Colorado Gov. John Hickenlooper has signed a bill granting individuals with post-traumatic stress disorder access to medical cannabis under the state program, according to a report from the ABC7. Colorado is the 21st state, along with Washington, D.C. and two U.S. territories, to allow medical cannabis treatments for PTSD.
The state Board of Health had previously denied adding PTSD to the medical cannabis qualifying condition list four times. The condition is the 10th to be added to the regime.
The Colorado Department of Public Health has been researching medical cannabis treatments for PTSD; one such study by the Multidisciplinary Association for Psychedelic Studies is being funded with a $2.156 million grant from the Public Health Department. That randomized, triple-blind, placebo-controlled study involves 76 U.S. military veterans. The MAPS study has been approved by the Drug Enforcement Agency and the Food and Drug Administration. In all, the state has earmarked $3.3 million for various medical cannabis studies.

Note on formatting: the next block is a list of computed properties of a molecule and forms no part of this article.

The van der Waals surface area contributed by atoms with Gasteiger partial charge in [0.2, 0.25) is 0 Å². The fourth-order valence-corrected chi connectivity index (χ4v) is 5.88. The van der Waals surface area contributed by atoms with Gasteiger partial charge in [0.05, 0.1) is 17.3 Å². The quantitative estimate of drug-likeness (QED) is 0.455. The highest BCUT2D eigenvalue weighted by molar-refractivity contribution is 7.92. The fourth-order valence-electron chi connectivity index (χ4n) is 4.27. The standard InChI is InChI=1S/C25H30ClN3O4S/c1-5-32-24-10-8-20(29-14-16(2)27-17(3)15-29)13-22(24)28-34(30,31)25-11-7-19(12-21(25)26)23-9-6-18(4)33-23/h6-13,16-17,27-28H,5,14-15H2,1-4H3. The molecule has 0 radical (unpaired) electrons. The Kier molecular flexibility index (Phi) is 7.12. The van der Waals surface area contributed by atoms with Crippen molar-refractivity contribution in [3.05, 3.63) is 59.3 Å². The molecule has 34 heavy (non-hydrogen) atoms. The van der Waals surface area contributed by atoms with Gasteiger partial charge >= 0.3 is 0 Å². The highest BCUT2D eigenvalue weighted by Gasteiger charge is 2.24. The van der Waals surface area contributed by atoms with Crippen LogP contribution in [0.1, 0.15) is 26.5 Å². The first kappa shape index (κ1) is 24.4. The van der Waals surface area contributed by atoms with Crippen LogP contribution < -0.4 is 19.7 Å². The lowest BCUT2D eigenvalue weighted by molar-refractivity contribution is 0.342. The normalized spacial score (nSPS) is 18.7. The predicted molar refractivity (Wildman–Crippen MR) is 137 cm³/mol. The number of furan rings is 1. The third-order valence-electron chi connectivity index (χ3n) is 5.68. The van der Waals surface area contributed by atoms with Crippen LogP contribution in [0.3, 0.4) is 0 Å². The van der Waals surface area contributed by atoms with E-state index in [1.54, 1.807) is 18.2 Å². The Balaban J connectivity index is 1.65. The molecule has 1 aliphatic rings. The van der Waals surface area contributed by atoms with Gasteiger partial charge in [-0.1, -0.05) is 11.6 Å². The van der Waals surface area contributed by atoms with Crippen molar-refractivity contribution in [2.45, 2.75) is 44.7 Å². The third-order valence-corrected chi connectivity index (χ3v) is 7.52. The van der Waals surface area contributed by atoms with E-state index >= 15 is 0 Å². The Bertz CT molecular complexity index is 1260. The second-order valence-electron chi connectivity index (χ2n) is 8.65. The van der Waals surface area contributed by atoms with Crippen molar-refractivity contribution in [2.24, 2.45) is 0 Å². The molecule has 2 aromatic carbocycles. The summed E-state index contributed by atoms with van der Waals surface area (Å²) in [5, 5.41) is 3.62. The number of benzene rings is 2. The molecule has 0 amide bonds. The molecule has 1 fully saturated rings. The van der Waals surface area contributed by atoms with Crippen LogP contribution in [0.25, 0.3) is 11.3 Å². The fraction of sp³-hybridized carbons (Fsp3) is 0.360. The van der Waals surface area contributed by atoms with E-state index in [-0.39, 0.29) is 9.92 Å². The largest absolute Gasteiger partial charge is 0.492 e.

In September, the American Legion’s Committee on Veterans Affairs & Rehabilitation called on the DEA to “license privately-funded medical marijuana operations” and reschedule the drug in order to increase access for veterans who are denied medical cannabis program access by federal Veterans Administration hospitals. In the resolution, the committee indicated they believe that medical cannabis is a viable therapy for treating PTSD and traumatic brain injury.
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